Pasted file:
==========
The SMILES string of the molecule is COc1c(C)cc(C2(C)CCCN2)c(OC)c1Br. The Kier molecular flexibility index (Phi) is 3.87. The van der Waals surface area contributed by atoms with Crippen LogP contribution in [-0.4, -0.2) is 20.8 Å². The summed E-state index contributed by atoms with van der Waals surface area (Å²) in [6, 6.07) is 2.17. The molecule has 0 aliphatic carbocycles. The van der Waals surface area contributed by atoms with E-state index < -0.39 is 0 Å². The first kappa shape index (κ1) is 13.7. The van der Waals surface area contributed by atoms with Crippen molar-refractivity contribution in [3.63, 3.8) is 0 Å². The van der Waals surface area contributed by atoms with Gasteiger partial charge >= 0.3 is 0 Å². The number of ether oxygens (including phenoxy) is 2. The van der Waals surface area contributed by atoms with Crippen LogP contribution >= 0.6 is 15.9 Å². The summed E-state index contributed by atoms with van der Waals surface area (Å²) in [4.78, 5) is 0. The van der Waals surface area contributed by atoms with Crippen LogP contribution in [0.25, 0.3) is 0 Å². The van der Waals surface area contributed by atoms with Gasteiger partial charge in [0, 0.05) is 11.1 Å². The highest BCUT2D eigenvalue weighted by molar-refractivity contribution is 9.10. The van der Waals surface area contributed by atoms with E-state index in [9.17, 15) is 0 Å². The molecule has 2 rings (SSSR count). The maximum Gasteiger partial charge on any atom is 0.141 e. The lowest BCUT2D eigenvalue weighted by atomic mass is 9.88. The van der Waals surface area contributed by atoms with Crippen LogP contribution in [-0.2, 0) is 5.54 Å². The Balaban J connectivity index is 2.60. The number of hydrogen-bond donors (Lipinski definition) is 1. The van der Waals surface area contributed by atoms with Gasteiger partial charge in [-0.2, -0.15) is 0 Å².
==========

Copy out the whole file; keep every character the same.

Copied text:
The SMILES string of the molecule is COc1c(C)cc(C2(C)CCCN2)c(OC)c1Br. The Kier molecular flexibility index (Phi) is 3.87. The van der Waals surface area contributed by atoms with Crippen LogP contribution in [-0.4, -0.2) is 20.8 Å². The summed E-state index contributed by atoms with van der Waals surface area (Å²) in [6, 6.07) is 2.17. The molecule has 0 aliphatic carbocycles. The van der Waals surface area contributed by atoms with E-state index < -0.39 is 0 Å². The first kappa shape index (κ1) is 13.7. The van der Waals surface area contributed by atoms with Crippen molar-refractivity contribution in [3.63, 3.8) is 0 Å². The van der Waals surface area contributed by atoms with Gasteiger partial charge >= 0.3 is 0 Å². The number of ether oxygens (including phenoxy) is 2. The van der Waals surface area contributed by atoms with Crippen LogP contribution >= 0.6 is 15.9 Å². The summed E-state index contributed by atoms with van der Waals surface area (Å²) in [4.78, 5) is 0. The van der Waals surface area contributed by atoms with Crippen LogP contribution in [0.25, 0.3) is 0 Å². The van der Waals surface area contributed by atoms with Gasteiger partial charge in [0, 0.05) is 11.1 Å². The highest BCUT2D eigenvalue weighted by molar-refractivity contribution is 9.10. The van der Waals surface area contributed by atoms with E-state index in [9.17, 15) is 0 Å². The molecule has 2 rings (SSSR count). The maximum Gasteiger partial charge on any atom is 0.141 e. The lowest BCUT2D eigenvalue weighted by atomic mass is 9.88. The van der Waals surface area contributed by atoms with Crippen LogP contribution in [-0.2, 0) is 5.54 Å². The Balaban J connectivity index is 2.60. The number of hydrogen-bond donors (Lipinski definition) is 1. The van der Waals surface area contributed by atoms with Gasteiger partial charge in [-0.2, -0.15) is 0 Å².